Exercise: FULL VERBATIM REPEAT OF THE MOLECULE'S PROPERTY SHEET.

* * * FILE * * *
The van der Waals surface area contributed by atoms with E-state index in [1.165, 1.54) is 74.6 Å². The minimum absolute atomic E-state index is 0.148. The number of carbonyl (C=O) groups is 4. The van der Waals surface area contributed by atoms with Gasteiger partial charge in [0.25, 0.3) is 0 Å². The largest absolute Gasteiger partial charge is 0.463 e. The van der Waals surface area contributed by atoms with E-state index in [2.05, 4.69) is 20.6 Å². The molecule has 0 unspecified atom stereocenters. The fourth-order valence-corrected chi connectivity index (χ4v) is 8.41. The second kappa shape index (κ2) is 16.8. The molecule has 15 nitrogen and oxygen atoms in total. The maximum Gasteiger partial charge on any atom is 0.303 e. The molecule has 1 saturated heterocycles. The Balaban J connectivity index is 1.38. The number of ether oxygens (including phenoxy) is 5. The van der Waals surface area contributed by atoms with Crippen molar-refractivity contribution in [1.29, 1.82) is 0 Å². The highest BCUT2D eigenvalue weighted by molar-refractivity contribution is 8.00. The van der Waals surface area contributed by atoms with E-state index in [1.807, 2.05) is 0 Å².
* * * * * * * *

The van der Waals surface area contributed by atoms with E-state index in [1.165, 1.54) is 74.6 Å². The minimum absolute atomic E-state index is 0.148. The number of carbonyl (C=O) groups is 4. The van der Waals surface area contributed by atoms with Gasteiger partial charge in [0.25, 0.3) is 0 Å². The largest absolute Gasteiger partial charge is 0.463 e. The van der Waals surface area contributed by atoms with E-state index in [2.05, 4.69) is 20.6 Å². The molecule has 0 unspecified atom stereocenters. The fourth-order valence-corrected chi connectivity index (χ4v) is 8.41. The second kappa shape index (κ2) is 16.8. The molecule has 15 nitrogen and oxygen atoms in total. The maximum Gasteiger partial charge on any atom is 0.303 e. The molecule has 1 saturated heterocycles. The Balaban J connectivity index is 1.38. The number of ether oxygens (including phenoxy) is 5. The van der Waals surface area contributed by atoms with Crippen molar-refractivity contribution in [1.29, 1.82) is 0 Å². The highest BCUT2D eigenvalue weighted by molar-refractivity contribution is 8.00. The van der Waals surface area contributed by atoms with E-state index in [1.807, 2.05) is 0 Å².